The "pulsing" flicker in some scenes in the computer world were the accidental result of a mix up during production. Each B&W 65mm frame of the film was printed on 20"x16" Kodalith high contrast film as high contrast positives which were then used to print as high contrast negatives. These positives and negatives were then colorized and used in the film. The Kodalith was produced by Kodak in the necessary size as a special order and the film boxes numbered in order of each batch produced so that there was a consistent film speed if used in order. However, this was misunderstood by the Tron crew and they were used in any random order which resulted in some frames being brighter/darker than others and resulted in the flickers as the film speed varied. Once this was found out, the film was used in order of production to minimize the effect, but in the end the producers actually added in more flickers and "zinger" sounds to represent the computer world glitching as Steven Lisberger described it. However, he digitally removed them from the 2011 Blu-ray release as they were not in his original vision of the film and he believed they detracted from the quality. See more »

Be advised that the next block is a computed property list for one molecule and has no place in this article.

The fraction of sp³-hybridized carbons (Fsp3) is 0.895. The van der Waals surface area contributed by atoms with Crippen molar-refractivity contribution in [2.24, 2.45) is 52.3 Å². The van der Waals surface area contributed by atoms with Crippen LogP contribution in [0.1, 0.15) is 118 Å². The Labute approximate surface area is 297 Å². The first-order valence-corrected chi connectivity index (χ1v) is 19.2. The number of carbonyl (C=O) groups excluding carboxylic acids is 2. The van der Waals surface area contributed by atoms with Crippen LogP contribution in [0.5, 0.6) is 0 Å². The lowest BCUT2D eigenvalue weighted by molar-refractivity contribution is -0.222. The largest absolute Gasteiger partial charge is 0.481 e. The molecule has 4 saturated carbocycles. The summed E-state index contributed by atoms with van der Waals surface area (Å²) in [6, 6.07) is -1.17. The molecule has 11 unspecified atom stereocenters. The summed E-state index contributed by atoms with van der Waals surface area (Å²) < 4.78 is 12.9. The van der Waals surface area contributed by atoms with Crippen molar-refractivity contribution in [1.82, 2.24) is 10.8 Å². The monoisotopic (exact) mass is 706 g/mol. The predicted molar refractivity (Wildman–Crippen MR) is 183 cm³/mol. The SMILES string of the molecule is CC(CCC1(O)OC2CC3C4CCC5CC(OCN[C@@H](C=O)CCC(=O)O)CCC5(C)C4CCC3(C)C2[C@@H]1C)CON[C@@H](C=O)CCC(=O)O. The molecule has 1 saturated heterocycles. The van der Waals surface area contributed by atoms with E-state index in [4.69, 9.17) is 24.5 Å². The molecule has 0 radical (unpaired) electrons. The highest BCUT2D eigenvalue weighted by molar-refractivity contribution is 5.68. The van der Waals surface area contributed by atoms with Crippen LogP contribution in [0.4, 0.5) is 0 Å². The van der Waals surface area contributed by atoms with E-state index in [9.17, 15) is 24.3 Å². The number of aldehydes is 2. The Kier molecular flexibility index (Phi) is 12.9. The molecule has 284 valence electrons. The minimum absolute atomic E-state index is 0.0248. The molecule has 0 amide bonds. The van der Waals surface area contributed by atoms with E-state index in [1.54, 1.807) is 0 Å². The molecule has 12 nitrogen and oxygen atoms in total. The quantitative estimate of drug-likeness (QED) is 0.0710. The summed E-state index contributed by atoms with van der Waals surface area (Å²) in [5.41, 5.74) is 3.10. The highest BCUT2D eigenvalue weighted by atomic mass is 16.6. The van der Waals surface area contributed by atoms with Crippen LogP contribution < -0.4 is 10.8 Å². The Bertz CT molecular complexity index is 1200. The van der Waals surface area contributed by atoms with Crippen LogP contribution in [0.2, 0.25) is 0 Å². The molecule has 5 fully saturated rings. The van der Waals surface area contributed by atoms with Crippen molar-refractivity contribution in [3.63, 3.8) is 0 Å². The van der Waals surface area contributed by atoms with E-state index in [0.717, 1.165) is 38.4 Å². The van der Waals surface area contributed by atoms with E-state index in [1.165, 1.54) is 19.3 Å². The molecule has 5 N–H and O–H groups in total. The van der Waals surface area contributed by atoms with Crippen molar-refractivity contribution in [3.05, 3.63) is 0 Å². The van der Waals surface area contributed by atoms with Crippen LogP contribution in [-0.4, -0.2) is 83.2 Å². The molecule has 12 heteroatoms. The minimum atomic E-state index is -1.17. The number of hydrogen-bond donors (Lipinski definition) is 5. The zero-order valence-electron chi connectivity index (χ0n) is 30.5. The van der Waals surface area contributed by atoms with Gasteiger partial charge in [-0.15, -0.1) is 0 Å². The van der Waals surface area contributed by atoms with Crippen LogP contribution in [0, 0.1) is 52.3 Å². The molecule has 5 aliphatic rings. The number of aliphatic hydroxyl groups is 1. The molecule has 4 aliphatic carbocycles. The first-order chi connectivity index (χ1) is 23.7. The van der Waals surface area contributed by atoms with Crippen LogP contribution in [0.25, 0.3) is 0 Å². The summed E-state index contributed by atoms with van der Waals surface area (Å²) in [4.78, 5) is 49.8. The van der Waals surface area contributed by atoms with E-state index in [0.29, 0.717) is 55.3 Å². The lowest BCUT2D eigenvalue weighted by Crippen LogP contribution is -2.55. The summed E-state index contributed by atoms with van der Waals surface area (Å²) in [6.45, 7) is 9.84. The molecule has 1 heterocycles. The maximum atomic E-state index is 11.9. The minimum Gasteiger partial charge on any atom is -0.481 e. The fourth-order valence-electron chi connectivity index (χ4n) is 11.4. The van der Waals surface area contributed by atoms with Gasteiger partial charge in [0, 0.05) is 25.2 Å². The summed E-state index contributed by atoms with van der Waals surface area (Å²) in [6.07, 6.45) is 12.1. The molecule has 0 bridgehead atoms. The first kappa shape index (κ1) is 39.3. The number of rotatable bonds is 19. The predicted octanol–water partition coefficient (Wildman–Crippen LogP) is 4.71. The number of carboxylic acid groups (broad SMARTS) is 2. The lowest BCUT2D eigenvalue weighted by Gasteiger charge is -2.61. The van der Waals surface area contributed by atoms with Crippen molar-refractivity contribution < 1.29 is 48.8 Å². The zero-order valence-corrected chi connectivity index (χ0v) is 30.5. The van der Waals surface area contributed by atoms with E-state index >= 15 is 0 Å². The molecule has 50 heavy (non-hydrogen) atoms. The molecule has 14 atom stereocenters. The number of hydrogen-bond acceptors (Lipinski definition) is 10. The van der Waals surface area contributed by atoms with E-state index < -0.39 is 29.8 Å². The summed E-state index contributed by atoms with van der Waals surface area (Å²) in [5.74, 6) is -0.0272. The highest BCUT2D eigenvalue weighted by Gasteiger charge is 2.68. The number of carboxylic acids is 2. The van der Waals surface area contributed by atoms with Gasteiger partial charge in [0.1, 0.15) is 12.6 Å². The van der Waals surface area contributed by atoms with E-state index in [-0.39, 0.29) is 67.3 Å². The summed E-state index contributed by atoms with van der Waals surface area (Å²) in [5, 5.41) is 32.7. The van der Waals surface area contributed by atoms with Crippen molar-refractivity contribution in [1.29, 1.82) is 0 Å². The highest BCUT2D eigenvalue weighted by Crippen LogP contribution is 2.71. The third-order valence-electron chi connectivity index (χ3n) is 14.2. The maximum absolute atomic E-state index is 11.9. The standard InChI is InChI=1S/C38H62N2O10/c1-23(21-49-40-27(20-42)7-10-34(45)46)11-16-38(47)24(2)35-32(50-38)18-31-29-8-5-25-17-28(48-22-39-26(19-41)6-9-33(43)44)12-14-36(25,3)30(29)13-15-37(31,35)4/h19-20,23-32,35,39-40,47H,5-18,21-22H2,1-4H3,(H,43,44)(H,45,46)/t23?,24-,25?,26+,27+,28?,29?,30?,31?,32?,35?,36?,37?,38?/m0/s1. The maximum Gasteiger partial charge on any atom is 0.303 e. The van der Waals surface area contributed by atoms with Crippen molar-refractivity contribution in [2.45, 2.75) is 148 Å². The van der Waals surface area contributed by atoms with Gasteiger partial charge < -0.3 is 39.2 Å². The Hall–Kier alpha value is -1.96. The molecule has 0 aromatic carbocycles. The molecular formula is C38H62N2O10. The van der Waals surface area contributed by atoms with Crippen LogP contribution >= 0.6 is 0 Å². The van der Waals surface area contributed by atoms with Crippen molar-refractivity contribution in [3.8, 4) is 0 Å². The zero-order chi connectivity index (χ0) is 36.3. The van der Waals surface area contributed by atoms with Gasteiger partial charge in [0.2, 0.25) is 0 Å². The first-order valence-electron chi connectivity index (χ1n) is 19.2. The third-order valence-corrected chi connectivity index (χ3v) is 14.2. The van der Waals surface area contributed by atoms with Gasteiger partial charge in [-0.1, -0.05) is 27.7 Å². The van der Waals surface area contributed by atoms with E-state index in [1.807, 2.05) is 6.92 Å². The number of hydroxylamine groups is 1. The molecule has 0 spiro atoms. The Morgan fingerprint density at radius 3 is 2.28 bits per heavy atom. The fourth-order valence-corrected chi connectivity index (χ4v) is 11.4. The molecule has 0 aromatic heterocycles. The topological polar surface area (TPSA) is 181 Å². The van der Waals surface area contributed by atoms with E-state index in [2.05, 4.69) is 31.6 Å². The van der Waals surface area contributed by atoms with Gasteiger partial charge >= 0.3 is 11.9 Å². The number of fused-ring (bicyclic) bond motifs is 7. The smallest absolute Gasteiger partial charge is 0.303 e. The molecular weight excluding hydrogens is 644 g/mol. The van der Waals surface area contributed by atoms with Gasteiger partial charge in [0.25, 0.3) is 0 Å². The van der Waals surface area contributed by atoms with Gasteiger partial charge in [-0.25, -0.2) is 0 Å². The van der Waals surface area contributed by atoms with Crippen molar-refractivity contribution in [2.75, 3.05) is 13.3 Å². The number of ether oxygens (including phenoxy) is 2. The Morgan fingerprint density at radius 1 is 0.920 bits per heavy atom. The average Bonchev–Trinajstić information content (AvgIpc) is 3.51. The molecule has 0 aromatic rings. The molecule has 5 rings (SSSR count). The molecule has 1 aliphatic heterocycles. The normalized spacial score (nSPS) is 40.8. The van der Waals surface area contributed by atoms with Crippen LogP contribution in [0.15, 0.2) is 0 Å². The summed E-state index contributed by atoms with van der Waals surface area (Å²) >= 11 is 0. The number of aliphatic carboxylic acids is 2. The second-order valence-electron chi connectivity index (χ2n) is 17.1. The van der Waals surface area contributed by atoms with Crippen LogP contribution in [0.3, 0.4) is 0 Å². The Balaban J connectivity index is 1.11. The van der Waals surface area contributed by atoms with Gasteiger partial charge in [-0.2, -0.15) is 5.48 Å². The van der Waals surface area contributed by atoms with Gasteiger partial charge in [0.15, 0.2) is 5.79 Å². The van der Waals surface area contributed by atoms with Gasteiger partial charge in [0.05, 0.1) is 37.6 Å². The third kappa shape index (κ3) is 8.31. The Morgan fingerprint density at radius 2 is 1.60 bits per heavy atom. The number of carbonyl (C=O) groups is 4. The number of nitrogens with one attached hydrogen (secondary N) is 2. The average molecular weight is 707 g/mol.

Goofs

In the opening light cycle battle just before Sark kills the other program, the light cycles instantly change places from Sark's blue cycle on the left and the yellow one on the right to blue right, yellow left and then instantly back again. See more »

Quotes

[first lines]
Boy in Video Game Arcade: All right, give me room. Here we go.
See more »

Crazy Credits

There are no opening credits, save for the production companies (and the opening prologue in the English language foriegn version.) For the title, a pair of lightning bolts flare, forming a brilliant point of light, where various parts coalesce to form a human figure. The point of light flares, revealing the title TRON, which an electric point of light shimmering in the "O". The title TRON rushes toward the camera, rotating around the "O", and as the title gets closer, a landscape of three dimensional circuitry appears within the letters themselves. As the camera dives in, it levels off, and the circuitry turns into the lights of a cityscape, dissolving into the establishing shot of the arcade. See more »

Alternate Versions